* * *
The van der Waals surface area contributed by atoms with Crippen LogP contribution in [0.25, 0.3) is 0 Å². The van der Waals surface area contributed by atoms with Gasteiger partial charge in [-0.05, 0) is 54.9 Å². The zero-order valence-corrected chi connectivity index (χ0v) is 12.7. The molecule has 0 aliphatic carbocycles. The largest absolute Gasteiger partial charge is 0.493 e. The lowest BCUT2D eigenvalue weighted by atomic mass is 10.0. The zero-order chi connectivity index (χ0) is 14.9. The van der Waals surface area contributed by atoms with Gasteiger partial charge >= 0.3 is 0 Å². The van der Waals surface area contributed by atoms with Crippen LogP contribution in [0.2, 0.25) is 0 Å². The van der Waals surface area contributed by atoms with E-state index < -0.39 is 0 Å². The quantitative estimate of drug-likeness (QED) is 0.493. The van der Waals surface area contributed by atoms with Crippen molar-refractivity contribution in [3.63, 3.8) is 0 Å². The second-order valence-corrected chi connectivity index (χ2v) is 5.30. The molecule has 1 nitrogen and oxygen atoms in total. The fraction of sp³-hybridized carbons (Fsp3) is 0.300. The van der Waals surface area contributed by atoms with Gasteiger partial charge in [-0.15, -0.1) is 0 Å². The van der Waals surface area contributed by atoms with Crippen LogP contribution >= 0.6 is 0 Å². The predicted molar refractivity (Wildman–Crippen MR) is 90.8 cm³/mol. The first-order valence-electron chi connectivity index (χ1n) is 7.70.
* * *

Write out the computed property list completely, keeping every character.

The van der Waals surface area contributed by atoms with Crippen LogP contribution in [0.25, 0.3) is 0 Å². The van der Waals surface area contributed by atoms with Gasteiger partial charge in [-0.05, 0) is 54.9 Å². The zero-order valence-corrected chi connectivity index (χ0v) is 12.7. The molecule has 0 aliphatic carbocycles. The largest absolute Gasteiger partial charge is 0.493 e. The lowest BCUT2D eigenvalue weighted by atomic mass is 10.0. The zero-order chi connectivity index (χ0) is 14.9. The van der Waals surface area contributed by atoms with Gasteiger partial charge >= 0.3 is 0 Å². The van der Waals surface area contributed by atoms with Crippen LogP contribution in [0.2, 0.25) is 0 Å². The van der Waals surface area contributed by atoms with E-state index < -0.39 is 0 Å². The quantitative estimate of drug-likeness (QED) is 0.493. The van der Waals surface area contributed by atoms with Crippen molar-refractivity contribution in [3.63, 3.8) is 0 Å². The second-order valence-corrected chi connectivity index (χ2v) is 5.30. The molecule has 1 nitrogen and oxygen atoms in total. The fraction of sp³-hybridized carbons (Fsp3) is 0.300. The van der Waals surface area contributed by atoms with Gasteiger partial charge in [-0.15, -0.1) is 0 Å². The van der Waals surface area contributed by atoms with Crippen LogP contribution >= 0.6 is 0 Å². The predicted molar refractivity (Wildman–Crippen MR) is 90.8 cm³/mol. The first-order valence-electron chi connectivity index (χ1n) is 7.70.